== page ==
Well, now. Google is sponsoring an event they call “DevArt” – as in “Developer Art” – that will lead to one artist being chosen to join a major exhibition at The Barbican in London. One of these days, one of these days….
This happened a few months ago and I have no idea what caused it, but one day my Mac’s Launchpad – you know, the hidden application launcher that makes your Mac look more like an iPhone – freaked out. The result was actually rather pretty. That’s it above, along with a picture below of what’s it’s basically supposed to look like. I consider it an example of found generative art (if there is such a thing.) Now I just have to figure out a way to do this kind of thing on purpose.
I mentioned in the last post that I had sent proposals from the Dance Loops project off to a few conferences, such as the Utah Conference on Undergraduate Research. We got accepted at both (!) and even at another one as an added bonus: UVU‘s Scholarship of Teaching and Engagement Conference (SoTE)!
And so we have three performances scheduled:
Well, I’ve sent out conference applications for Dance Loops… finally. I’ve added a couple of extremely amateurish videos as vaguely supportive material. Mostly, they both just show that it’s possible to use the Kinect and Jitter to do some video recording and effects. I’d much rather have actual demonstration videos with the looping in place but, well, that takes more time and we’re still working on things. The first application is for the National Conference on Undergraduate Research (NCUR), which will meet at the University of Kentucky in April of 2014. That application uses the very exciting title of “Dance Loops: A Dance Performance with Live, Interactive Video Looping.” (At least it’s self-descriptive.) Here’s the video:
The other application is for ISEA2014, the 20th International Symposium on Electronic Art, which meets in Dubai (!) in November of 2014. That one gets a much more interesting title: “Debauched Kinesthesia: The Proprioceptive Remix.” Woo hoo! By the way, “debauched kinesthesia” has nothing to do with debauchery. Rather, it’s a term from the Alexander Technique, which my wife Jacque Bell teaches, that refers to the disconnect that many people have between what they think their body is doing and what it actually is doing. And “proprioceptive” because that refers to the sense of where your own body is and what it’s doing, and “remix” because the dancers will be able to rearrange and replay videos of their own dancing while they themselves are dancing. Very exciting! Anyhow, here’s the not-very-helpful video that accompanied that application:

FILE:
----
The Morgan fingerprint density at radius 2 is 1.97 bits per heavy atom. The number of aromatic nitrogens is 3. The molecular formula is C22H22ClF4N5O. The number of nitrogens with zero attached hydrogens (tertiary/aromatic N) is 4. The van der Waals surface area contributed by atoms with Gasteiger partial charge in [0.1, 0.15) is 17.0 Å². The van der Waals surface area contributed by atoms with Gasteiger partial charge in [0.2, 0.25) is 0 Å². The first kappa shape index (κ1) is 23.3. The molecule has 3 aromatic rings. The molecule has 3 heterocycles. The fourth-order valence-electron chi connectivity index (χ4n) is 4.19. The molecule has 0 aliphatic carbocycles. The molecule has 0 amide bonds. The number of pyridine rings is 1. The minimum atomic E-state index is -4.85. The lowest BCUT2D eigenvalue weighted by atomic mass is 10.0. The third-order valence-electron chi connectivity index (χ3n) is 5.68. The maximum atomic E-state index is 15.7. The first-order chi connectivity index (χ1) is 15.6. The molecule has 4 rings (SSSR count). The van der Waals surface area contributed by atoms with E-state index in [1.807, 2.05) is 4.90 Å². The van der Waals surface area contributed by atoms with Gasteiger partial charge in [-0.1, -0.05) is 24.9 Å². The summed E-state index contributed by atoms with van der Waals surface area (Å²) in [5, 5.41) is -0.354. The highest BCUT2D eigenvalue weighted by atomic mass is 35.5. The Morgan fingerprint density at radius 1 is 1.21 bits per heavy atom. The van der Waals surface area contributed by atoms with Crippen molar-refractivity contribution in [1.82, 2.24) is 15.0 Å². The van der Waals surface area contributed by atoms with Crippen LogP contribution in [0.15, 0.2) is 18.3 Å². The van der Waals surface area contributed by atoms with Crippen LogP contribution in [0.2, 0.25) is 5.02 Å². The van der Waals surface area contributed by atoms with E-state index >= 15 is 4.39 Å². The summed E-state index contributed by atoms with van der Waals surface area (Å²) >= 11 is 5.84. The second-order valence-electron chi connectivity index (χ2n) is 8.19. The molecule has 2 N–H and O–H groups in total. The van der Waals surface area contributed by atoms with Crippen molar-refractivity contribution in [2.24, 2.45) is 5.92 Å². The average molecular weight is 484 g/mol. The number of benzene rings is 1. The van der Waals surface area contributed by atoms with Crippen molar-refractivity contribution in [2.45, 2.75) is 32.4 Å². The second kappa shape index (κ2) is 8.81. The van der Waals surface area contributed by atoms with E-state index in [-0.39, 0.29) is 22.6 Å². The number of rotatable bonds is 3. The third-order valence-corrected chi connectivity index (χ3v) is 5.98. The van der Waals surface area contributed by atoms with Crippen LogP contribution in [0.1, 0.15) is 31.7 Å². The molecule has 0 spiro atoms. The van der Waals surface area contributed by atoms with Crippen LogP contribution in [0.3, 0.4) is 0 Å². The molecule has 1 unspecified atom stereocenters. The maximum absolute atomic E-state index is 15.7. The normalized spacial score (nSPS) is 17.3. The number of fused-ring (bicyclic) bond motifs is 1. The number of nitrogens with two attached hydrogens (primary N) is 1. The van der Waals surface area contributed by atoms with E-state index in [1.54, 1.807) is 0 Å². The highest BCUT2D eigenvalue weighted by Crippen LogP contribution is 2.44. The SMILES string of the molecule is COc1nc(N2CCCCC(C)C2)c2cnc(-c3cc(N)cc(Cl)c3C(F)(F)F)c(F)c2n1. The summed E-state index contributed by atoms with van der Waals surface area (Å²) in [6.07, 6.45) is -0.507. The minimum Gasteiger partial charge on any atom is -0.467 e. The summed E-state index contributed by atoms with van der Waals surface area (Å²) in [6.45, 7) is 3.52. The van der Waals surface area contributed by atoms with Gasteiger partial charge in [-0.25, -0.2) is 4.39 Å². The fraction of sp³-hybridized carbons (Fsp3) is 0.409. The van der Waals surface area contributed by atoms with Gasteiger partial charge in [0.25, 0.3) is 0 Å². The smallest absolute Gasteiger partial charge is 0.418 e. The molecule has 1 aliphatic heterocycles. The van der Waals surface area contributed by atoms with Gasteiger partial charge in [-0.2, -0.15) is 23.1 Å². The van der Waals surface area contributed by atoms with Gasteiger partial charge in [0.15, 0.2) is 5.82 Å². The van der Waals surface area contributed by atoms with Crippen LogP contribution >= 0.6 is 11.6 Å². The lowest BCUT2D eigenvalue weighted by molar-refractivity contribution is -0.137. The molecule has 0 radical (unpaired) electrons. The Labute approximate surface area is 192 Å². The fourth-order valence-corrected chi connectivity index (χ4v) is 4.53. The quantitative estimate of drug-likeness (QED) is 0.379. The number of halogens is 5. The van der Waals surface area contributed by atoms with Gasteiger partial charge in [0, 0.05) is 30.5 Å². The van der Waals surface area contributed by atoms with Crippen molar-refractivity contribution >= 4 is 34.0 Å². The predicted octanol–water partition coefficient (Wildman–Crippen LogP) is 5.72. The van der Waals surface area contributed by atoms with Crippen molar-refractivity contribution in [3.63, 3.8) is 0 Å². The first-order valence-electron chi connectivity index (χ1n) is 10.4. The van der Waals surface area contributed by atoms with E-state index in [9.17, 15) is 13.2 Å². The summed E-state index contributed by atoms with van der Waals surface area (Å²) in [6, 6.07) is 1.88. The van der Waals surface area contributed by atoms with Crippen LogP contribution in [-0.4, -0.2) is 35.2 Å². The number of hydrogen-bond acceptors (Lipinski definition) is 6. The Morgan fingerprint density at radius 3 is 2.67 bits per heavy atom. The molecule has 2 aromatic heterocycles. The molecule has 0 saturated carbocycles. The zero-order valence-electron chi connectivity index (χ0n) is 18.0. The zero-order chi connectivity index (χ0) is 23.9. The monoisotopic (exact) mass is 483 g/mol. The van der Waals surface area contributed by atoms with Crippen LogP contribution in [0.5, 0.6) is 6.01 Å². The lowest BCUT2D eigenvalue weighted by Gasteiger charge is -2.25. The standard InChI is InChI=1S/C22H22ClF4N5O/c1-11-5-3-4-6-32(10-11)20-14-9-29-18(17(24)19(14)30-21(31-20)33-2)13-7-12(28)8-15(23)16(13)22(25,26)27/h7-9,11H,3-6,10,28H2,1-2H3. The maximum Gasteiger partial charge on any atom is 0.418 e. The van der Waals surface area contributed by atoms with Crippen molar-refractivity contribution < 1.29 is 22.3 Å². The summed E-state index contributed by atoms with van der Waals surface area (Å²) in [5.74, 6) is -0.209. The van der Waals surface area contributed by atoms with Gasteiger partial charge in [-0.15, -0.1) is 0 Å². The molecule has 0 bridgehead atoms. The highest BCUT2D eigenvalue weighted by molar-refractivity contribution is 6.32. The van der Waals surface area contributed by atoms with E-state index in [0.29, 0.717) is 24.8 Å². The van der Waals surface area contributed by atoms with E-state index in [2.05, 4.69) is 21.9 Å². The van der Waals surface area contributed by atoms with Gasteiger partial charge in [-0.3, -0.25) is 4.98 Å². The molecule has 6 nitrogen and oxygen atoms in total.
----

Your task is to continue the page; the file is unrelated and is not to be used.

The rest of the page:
So, we’ll see what happens. It may be that I get to travel across the country with a few students in April, and maybe even around the world later that year. I’ll let you know what happens!
I did these a little while ago in Processing but I love them. It’s just a grid of circles and splines that connect the centers at random. (These are Catmull-Rom splines, to be precise. They’re the same thing that I used for the projections in “Hello World.”) By clicking the arrow keys you can add more circles or more splines. If you want, you can download the Processing .PDE file here.
It turns out that “Crazy Train” by Ozzy Osbourne is in F# minor. What?! (See Ozzy and his hardworking guitarist Randy Rhoads above). Here it is confirmed on MusicNotes.com. Here’s what Wikipedia has to say about F# minor:
Very few symphonies are written in this key, Haydn’s Farewell Symphony being one famous example. George Frederick Bristow and Dora Pejačević also wrote symphonies in this key.
The few concerti written in this key are usually premiere concerti written for the composer himself to play, including Rachmaninoff’s Piano Concerto No. 1, Scriabin’s Piano Concerto, Wieniawski’s Violin Concerto No. 1, Vieuxtemps’s Violin Concerto No. 2, and Koussevitzky’s Double Bass Concerto.
In addition to the Farewell Symphony, Haydn’s Piano Trio No. 40 (Hob. XV:26) and String Quartet Op. 50, No. 4 are in F-sharp minor.
Mozart’s only composition in this key is the second movement to his Piano Concerto No. 23 in A major.
And, of course, Crazy Train.
Below are two video renditions.
On our way down to California for a few weeks, we stopped in Cedar City, Utah, for the super-fabulous Utah Shakespeare Festival. (It really is fabulous: a few years ago they received the “Tony Award for Outstanding Regional Theatre.” Then, more recently, the founding director, Fred Adams, received the “Burbage Award for lifetime service to the international Shakespearean theatre community” – quite a mouthful.)
While we were there we saw Love’s Labour’s Lost, which was lovely, but their production of Peter and the Starcatcher completely stole the show. It was possibly the funniest show I’ve ever seen, with a standout performance by Quinn Mattfeld as The Black Stache (i.e., He-who-will-later-be-known-as-Captain-Hook; as shown above). Here’s a review of the festival’s production in the Salt Lake Tribune and the official trailer below. If you like in Utah, the production runs until mid-October and absolutely justifies the 250 mile drive to Cedar City. Here the link for tickets.